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SC Administrative Law Court Decisions

Jerome Hart, #258500, vs. SCDOC

South Carolina Department of Corrections

Jerome Hart, #258500,

South Carolina Department of Corrections





This matter is before the Administrative Law Judge Division ("Division") pursuant to the appeal of Jerome Hart, an inmate incarcerated with the Department of Corrections ("Department") since April 15 ,1999. On September 25, 2000, Hart was convicted of violating SCDC Disciplinary Code 2.01, Use or Possession of Any Alcoholic Beverage, and 2.10, Fighting without a Weapon. As a result of his conviction, Hart lost 80 days of "good-time" credit. Hart filed a grievance with the Department and received the Department's final decision on December 18, 2000. On January 16, 2001, Hart filed this appeal.


On September16, 2000, Officer Bush received information from a reliable, confidential informant that a fight had broken out on A-Wing between two inmates. When Officer Bush arrived in A-Wing, she observed Hart and another inmate, John Ingram, running away from each other with blood on their clothes. Because they appeared to be intoxicated, both inmates were subjected to a SM-6 Sober Meter Test. Both tested positive for being under the influence of intoxicating beverages. After receiving treatment in the infirmary for their injuries, both inmates were placed in Pre-Hearing Detention. Sergeants Marshall and Corley investigated the incident, finding the cell in which the fight occurred in disarray, with blood on the floors and walls. In addition, the officers found a bucket of "buck," a home-made wine. The officers then interviewed the inmates. Inmate Ingram stated that he went to Hart's cell to buy some buck. When Ingram returned with a container, a fight broke out, during which Ingram was struck in the mouth with what was later determined to be a can of sardines. Hart admitted that he and Ingram had been drinking, but denied fighting. Instead, Hart told the officers that he and Ingram had been horseplaying, later adding that he did want Ingram out of his cell.

After the incident, Sergeant Marshall and Corley each completed an Incident Report, which were submitted to their supervisor. Hart was charged with violating SCDC Code 2.01, Use, Possession, Distilling and/or Brewing of Any Alcoholic Beverage; 2.10, Fighting without a Weapon; and 2.12, Inciting or Creating a Disturbance. Hart received written notice of the charges on September 18, 2000. The hearing was held on September 25, 2001, before a Disciplinary Hearing Officer ("DHO"). Hart, who was represented by counsel substitute, pleaded guilty to the Possession charge and testified that he did have the buck and that he had been drinking. Hart then testified that he and Ingram were just playing around when Ingram was bumped by the cell door, causing Ingram's injuries. Hart also testified that he had been cleaning his room when Ingram came in, accounting for the disarray. In addition, Hart's accuser, Sergeant Marshall, testified regarding the incident and was cross-examined by counsel substitute. At the conclusion of the hearing, the DHO informed Hart that she would accept his guilty plea on the Possession charge. Based on the officer's testimony that the wing was locked down so that the blood could be cleaned up and not because the fight attracted a crowd, the DHO found Hart not guilty of the Inciting a Riot charge. In addition, the DHO informed Hart that she found him guilty of fighting and that he would be sanctioned with the loss of 80 days of good time credit. After the hearing, the DHO completed a Major Disciplinary Report and Hearing Record ("Hearing Record"), which documented the DHO's findings based on Sergeant Marshall's report, photographs of the scene, the positive SM-6 test, and Hart's testimony. Finally, the Hearing Record reflects that Hart lost 80 days of good-time credit as a result of the convictions.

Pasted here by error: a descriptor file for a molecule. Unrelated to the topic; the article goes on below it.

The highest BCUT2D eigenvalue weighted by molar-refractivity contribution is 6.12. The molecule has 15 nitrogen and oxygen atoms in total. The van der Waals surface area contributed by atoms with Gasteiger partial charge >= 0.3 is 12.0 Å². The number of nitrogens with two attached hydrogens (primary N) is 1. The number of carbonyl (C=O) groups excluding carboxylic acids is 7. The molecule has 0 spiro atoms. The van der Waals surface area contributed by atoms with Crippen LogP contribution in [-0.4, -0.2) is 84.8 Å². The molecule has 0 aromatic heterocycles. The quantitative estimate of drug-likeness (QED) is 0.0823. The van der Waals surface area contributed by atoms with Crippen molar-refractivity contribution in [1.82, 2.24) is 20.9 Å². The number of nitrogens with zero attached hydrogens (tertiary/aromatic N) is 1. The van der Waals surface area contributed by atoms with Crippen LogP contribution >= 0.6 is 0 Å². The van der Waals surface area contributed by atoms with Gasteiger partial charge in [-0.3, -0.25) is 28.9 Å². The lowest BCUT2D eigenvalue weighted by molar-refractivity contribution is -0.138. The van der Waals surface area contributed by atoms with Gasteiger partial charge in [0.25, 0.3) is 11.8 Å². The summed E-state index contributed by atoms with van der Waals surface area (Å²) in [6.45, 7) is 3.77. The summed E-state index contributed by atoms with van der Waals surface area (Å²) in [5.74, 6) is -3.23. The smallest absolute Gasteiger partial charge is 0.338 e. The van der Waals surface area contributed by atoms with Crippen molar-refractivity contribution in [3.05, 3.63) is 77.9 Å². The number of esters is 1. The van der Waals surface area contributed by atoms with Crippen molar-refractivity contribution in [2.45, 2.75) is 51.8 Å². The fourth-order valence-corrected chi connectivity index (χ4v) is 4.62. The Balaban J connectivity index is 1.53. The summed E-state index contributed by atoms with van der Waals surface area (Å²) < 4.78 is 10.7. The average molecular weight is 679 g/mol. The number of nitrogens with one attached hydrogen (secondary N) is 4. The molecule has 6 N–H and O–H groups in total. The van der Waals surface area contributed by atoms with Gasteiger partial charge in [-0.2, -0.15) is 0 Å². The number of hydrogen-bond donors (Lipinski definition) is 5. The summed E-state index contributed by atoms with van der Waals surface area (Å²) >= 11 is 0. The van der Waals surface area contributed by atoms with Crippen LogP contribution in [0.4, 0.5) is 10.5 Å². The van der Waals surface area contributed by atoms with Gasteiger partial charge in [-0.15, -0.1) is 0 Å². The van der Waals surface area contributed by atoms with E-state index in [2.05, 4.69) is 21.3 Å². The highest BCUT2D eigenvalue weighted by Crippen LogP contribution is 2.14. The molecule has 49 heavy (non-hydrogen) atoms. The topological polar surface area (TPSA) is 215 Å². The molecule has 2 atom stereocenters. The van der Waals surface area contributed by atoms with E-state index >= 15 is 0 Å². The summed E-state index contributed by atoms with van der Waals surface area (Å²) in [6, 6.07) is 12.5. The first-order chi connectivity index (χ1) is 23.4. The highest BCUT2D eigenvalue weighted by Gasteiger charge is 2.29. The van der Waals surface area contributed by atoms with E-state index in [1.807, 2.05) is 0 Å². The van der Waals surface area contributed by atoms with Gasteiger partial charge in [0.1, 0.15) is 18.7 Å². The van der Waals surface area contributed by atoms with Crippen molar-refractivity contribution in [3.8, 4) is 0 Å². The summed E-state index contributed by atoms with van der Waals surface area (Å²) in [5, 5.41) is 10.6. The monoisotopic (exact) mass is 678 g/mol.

Hart filed a grievance on October 2, 2000, appealing his conviction. That same day, the Warden denied his grievance, finding substantial evidence of Hart's guilt. On October 16, 2000, Hart appealed the warden's decision. The Department denied his grievance, finding that the evidence presented was sufficient to support his conviction and that the sanction imposed was appropriate. This appeal followed. In his Brief, Hart argues that his due process rights were violated by the Department's failure to produce his accuser and credible witnesses for cross-examination. In addition, Hart alleges that the DHO failed to allow him to present his own witnesses. III. ANALYSIS

The Division's jurisdiction to hear this matter is derived entirely from the decision of the South Carolina Supreme Court in Al-Shabazz v. State, 338 S.C. 354, 527 S.E.2d 742 (2000). On September 5, 2001, the Division issued an En Banc Order in McNeil v. South Carolina Department of Corrections, 00-ALJ-04-00336-AP (September 5, 2001), interpreting the breadth of its jurisdiction pursuant to Al-Shabazz. The decision holds that the Division's appellate jurisdiction in inmate appeals is limited to two types of cases: (1) cases in which an inmate contends that prison officials have erroneously calculated his sentence, sentence-related credits, or custody status; and (2) cases in which the Department has taken an inmate's created liberty interest as punishment in a major disciplinary hearing.